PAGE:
EU faces decision time on migrants
"The most macabre travel agents in history" is how Italy's Interior Minister Angelino Alfano describes the people smugglers who charge migrants sums they can ill-afford to cross the Mediterranean in unsafe boats.
Italy hopes its EU partners will on Thursday support an initiative to get a military mandate to destroy traffickers' vessels before they use them. The exact details are still unclear but a mandate from the EU - possibly also the UN - would be needed.
A British government source told us that all options were on the table.
Other proposals to be debated also include significantly boosting the EU's maritime patrol to help rescue migrants.
Not quite on a par with Italy's former search and rescue programme but still a huge change.
Libya, too, will be high on the discussion agenda. Italy says 90% of the immigrants washing up on its shores come by boat from there.
It also worries about the organisation calling itself Islamic State, operating so close to Libya's maritime border. There are fears IS could pose a huge security risk for Europe. In the past, it has explicitly threatened Italy.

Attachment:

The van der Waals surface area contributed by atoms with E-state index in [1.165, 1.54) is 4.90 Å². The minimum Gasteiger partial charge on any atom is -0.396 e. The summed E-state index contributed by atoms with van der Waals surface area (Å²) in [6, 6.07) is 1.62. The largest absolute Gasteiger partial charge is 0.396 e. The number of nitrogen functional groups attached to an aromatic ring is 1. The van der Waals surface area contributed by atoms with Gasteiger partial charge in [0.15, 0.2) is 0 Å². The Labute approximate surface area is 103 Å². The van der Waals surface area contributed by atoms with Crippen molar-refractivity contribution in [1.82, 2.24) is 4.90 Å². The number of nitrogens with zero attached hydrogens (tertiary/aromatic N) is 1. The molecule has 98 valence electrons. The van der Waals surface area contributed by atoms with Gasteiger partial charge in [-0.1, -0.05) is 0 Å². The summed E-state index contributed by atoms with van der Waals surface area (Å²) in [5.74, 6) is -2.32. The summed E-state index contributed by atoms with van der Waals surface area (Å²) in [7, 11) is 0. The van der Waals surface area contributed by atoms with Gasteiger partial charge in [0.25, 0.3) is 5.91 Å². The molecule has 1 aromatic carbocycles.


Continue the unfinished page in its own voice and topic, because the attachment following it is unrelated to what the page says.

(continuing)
Add into the mix a German-backed plan to spread migrants out more equally amongst EU countries - an extremely divisive issue - and you can see that the emergency summit will be a challenging one for its participants.
But it's all or nothing according to Italian Prime Minister Matteo Renzi. He's demanding a fully comprehensive political - and financial - solution to the migrant crisis, rather than an emotional response by the EU and its member countries.
Italians want their government to put the rest of the EU under pressure. They feel that they are struggling to cope, between their country's steep economic downturn on the one hand and what their media have dubbed "a migrant invasion" on the other.
Anti-immigrant populist politicians here in Italy as elsewhere in Europe are gaining ground on the back of the debate.
That's why so many European governments have, until now, silently looked the other way when it comes to the perils of migrants at sea. They feared that tackling the issue could cost them domestically.
But Europe is now waking up to the realisation that this is a problem for the continent as a whole.
Most migrants arriving in Italy or Greece don't want to stay there, preferring to slip invisibly over national borders until they reach richer destinations like Germany, Sweden or the UK.
Germany had 200,000 asylum applications last year alone. In 2015 the numbers are expected to rise even further.
The face of Europe is changing. Too fast for some.
This is decision time but also a moment for soul searching.
Some kind of common document will certainly emerge at the end of today's summit. The real test will be to see if those plans are then implemented.
Europe made bold declarations on immigration just under two years ago, also following dreadful loss of life in the Mediterranean.
The plans were similar to a number of proposals now being discussed.
Yet here we are again.